We are at war. That is the reality. It may not a war in a conventional way but one against an unseen enemy, who has the ability to reproduce many times before we realise he is among us.
In the corporate sector, if a strategy did not work, you simply went back to the drawing board but in the military if it did not work, you went to the grave.
War is not fair. War cannot be benchmarked because no two wars are the same. Wars are won by thinkers and fought by soldiers. If the war is not won in the mind, it cannot be won on the ground.
Winning goes beyond planning. Things rarely go according to plan in war. Winning in the mind means the mind must be trained to be flexible for swift decision making.
A winner’s mind must be trained to make decisions based on strategy and not emotion. The view from the top of an organisation is strategic while the view from the bottom is emotional.
Many decisions taken at the top cannot be understood by those at the bottom. Strategic decisions during wartime are never easy and takes a special kind of leadership to emerge from wartime intact.
To forestall casualties, you might sometimes have to prompt and induce some casualties. You might have to take measures that will not make some people happy because of the big picture.
Remember, a mistake at war can lead to the death of your entire team.
South Korea and the United States had their first Covid-19 case on the same day. By mid-March they both had approximately the same number of casualties—about 90. Today the story is different.
The US has over 92,000 deaths while South Korea has 263. One might make an argument about population differences. After all the US has about six times the population of South Korea. Going by that argument, then the US should be talking of 1,578 deaths.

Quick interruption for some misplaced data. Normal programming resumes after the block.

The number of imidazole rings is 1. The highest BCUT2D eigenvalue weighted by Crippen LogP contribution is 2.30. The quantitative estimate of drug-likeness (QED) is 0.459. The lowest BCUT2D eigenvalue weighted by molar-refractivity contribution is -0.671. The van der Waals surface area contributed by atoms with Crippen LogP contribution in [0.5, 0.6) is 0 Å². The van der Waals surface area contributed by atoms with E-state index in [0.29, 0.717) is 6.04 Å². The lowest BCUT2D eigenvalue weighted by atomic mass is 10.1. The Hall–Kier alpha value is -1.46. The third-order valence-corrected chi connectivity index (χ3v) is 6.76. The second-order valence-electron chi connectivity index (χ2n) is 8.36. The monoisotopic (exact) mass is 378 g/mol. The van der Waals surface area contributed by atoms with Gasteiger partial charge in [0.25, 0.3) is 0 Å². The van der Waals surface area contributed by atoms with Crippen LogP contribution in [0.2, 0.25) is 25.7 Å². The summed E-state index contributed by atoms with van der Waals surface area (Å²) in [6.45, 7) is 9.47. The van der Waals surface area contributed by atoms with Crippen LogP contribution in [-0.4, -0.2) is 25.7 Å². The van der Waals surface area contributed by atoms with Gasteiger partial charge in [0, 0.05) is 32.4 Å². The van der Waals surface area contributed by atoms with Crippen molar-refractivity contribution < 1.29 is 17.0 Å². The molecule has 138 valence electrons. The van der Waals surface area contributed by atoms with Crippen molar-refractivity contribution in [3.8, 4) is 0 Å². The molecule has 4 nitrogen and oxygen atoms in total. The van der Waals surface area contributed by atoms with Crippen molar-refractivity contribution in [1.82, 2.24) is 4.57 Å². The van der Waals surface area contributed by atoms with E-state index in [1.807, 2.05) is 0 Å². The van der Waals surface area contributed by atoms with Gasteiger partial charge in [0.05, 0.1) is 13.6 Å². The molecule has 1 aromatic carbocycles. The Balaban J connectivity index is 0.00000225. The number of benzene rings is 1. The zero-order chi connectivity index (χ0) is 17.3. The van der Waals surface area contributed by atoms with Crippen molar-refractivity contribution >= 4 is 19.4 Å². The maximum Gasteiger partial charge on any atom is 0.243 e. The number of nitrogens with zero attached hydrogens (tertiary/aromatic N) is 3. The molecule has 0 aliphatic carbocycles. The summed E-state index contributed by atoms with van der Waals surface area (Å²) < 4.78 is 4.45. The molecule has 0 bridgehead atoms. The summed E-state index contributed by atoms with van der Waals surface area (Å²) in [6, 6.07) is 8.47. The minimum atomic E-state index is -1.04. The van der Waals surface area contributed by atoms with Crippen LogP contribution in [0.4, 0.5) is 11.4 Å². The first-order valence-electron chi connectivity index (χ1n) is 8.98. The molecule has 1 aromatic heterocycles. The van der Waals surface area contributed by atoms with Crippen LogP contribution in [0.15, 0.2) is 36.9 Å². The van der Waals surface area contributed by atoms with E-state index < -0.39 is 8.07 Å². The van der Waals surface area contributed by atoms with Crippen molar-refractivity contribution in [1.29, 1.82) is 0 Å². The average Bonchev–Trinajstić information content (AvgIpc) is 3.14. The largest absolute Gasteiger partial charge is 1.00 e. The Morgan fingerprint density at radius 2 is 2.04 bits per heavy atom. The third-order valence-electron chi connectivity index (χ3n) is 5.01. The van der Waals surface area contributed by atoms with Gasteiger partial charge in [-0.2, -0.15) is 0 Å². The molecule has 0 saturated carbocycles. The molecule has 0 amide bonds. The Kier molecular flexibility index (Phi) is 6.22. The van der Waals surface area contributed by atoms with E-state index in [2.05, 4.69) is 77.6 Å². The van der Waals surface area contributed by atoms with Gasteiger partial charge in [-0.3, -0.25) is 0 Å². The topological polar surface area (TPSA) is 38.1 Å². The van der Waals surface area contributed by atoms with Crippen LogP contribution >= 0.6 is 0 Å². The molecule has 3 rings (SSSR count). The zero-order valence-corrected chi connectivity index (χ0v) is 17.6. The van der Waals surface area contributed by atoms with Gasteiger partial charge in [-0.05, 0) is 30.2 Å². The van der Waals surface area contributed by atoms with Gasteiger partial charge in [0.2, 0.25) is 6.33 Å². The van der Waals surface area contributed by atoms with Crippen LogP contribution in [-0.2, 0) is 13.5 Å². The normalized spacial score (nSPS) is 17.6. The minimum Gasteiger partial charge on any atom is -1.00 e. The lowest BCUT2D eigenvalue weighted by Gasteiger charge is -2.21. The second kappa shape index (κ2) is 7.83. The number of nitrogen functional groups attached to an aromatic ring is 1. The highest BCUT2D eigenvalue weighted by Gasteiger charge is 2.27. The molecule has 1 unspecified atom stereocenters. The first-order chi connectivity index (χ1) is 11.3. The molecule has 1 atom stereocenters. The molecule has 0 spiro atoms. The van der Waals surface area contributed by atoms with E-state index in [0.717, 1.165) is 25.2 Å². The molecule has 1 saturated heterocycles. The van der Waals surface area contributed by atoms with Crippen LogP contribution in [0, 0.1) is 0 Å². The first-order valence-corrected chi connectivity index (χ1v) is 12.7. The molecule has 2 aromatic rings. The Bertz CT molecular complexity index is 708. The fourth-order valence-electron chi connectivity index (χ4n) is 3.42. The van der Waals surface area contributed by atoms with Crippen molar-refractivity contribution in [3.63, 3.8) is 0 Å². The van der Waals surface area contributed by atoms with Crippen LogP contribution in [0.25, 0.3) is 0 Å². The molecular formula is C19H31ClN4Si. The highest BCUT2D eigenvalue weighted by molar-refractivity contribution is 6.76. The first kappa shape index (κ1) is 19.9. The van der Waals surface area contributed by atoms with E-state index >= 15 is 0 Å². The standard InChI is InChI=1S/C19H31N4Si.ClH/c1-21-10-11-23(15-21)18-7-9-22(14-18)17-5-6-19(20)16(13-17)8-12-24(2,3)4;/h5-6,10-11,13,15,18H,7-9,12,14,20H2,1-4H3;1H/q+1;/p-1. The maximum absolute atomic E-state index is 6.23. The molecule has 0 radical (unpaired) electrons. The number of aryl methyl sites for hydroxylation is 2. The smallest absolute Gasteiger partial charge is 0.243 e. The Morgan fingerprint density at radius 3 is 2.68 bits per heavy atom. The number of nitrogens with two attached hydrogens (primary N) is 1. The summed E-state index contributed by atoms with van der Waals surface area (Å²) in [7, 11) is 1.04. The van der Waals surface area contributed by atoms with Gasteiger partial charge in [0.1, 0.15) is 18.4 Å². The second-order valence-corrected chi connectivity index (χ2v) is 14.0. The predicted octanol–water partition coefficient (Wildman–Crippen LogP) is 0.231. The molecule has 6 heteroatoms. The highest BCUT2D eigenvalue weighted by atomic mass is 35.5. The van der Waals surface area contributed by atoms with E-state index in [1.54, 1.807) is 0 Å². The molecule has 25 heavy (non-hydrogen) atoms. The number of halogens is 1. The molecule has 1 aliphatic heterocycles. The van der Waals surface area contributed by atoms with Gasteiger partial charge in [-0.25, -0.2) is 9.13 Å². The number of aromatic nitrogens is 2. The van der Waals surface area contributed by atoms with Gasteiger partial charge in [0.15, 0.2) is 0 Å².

While there may be different explanations for this, the most obvious is that South Korea quickly realised this was a war against an unseen enemy and immediately put into effect wartime procedures. Their response was rapid and strict. While they were doing this political rallies were still going on in the US and leadership was largely in denial.
Attempting to use peacetime processes during war will lead to catastrophic results as seen in the United States.
Wartime decisions are not executable during times of peace. They will be called everything from unfair to not respecting the rights of others, draconian, or insensitive. They will not be popular.
However, in wartime, these same decisions can save lives. It is better to have unhappy people who survive the war and have an opportunity to build again than to have happy people who do not make it through the war. They all die.
So, question is, “are you able to make the transition from being a peacetime leader to becoming a wartime leader?”
In a situation where people would rather die, then you have a leadership problem.
When you try to implement peacetime strategy during wartime, you truly have a bigger leadership problem. US or South Korea, which are you?
Wale Akinyemi is the chief transformation officer, PowerTalks